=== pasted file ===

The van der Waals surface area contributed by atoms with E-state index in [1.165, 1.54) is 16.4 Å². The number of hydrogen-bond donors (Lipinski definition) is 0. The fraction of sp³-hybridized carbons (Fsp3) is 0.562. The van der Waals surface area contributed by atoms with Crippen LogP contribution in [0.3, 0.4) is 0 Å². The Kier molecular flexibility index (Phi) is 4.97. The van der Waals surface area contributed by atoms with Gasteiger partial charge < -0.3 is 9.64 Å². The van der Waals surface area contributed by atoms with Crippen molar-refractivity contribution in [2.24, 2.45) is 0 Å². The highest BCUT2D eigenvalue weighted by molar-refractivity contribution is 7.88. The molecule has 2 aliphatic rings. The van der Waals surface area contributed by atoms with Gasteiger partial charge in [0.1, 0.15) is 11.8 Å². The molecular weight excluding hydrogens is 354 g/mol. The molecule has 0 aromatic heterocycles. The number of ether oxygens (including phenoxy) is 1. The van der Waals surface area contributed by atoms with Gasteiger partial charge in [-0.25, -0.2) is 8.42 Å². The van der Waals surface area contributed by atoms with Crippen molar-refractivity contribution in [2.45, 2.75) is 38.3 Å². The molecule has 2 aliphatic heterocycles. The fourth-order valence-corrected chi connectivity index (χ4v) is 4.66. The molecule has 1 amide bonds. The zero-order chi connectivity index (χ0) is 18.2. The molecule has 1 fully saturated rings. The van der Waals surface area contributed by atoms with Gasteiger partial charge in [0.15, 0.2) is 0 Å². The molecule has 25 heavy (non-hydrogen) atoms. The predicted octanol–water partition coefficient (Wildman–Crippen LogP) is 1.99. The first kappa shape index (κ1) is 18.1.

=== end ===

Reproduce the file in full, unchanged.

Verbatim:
The van der Waals surface area contributed by atoms with E-state index in [1.165, 1.54) is 16.4 Å². The number of hydrogen-bond donors (Lipinski definition) is 0. The fraction of sp³-hybridized carbons (Fsp3) is 0.562. The van der Waals surface area contributed by atoms with Crippen LogP contribution in [0.3, 0.4) is 0 Å². The Kier molecular flexibility index (Phi) is 4.97. The van der Waals surface area contributed by atoms with Gasteiger partial charge < -0.3 is 9.64 Å². The van der Waals surface area contributed by atoms with Crippen molar-refractivity contribution in [2.24, 2.45) is 0 Å². The highest BCUT2D eigenvalue weighted by molar-refractivity contribution is 7.88. The molecule has 2 aliphatic rings. The van der Waals surface area contributed by atoms with Gasteiger partial charge in [0.1, 0.15) is 11.8 Å². The molecular weight excluding hydrogens is 354 g/mol. The molecule has 0 aromatic heterocycles. The number of ether oxygens (including phenoxy) is 1. The van der Waals surface area contributed by atoms with Gasteiger partial charge in [-0.25, -0.2) is 8.42 Å². The van der Waals surface area contributed by atoms with Crippen molar-refractivity contribution in [2.45, 2.75) is 38.3 Å². The molecule has 2 aliphatic heterocycles. The fourth-order valence-corrected chi connectivity index (χ4v) is 4.66. The molecule has 1 amide bonds. The zero-order chi connectivity index (χ0) is 18.2. The molecule has 1 fully saturated rings. The van der Waals surface area contributed by atoms with Gasteiger partial charge in [0.15, 0.2) is 0 Å². The molecule has 25 heavy (non-hydrogen) atoms. The predicted octanol–water partition coefficient (Wildman–Crippen LogP) is 1.99. The first kappa shape index (κ1) is 18.1.